Last summer I was lucky enough to spend several weeks on the Appalachian Trail, a 2,175 mile footpath running along the eastern seaboard of the United States. The trail crosses 14 states, six national parks and eight national forests. The group of individuals who walk the entire length of the A.T. are known as thru-hikers. Only about a quarter of the roughly 2000 people who start in the spring end up completing the whole trail in the fall. To walk the trail takes six months and approximately 5 million footsteps.
I decided to attempt to tell the story of the A.T. and the people who hike it through the lens of my camera. During my weeks on the trail, I photographed teenagers and an 80 year old, one millionaire, drifters and people who had their whole life planned out. One hiker was hiking the trail with two replaced hips, another had hiked the trail before and finished on September 11, 1981. He was hiking again just to finish on a different date.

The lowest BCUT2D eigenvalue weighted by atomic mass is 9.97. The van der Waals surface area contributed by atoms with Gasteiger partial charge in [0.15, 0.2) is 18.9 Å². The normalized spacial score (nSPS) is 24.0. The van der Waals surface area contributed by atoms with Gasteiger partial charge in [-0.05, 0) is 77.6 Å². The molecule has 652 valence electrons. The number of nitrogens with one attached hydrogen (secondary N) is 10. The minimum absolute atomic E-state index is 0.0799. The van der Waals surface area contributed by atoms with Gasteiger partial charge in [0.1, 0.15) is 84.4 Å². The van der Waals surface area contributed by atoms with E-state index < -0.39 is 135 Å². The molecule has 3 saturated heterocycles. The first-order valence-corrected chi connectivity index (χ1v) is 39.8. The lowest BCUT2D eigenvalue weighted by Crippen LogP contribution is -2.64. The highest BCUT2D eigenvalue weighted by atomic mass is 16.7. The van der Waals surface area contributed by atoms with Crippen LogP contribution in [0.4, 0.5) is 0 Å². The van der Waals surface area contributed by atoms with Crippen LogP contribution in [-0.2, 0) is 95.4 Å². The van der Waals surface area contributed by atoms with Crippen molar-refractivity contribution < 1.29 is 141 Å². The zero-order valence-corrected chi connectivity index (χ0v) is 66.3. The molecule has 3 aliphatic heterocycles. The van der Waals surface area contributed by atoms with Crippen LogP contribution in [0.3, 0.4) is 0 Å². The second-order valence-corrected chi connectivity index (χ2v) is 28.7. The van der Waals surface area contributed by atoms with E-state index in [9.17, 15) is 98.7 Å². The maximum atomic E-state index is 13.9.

For some, the trip can't end soon enough, they are tired of walking endlessly day after day. Most are enjoying themselves and will be sad to leave the peace of the woods and return to the world of smart phones and reality tv. They all have one thing in common, they have all been touched by the trail.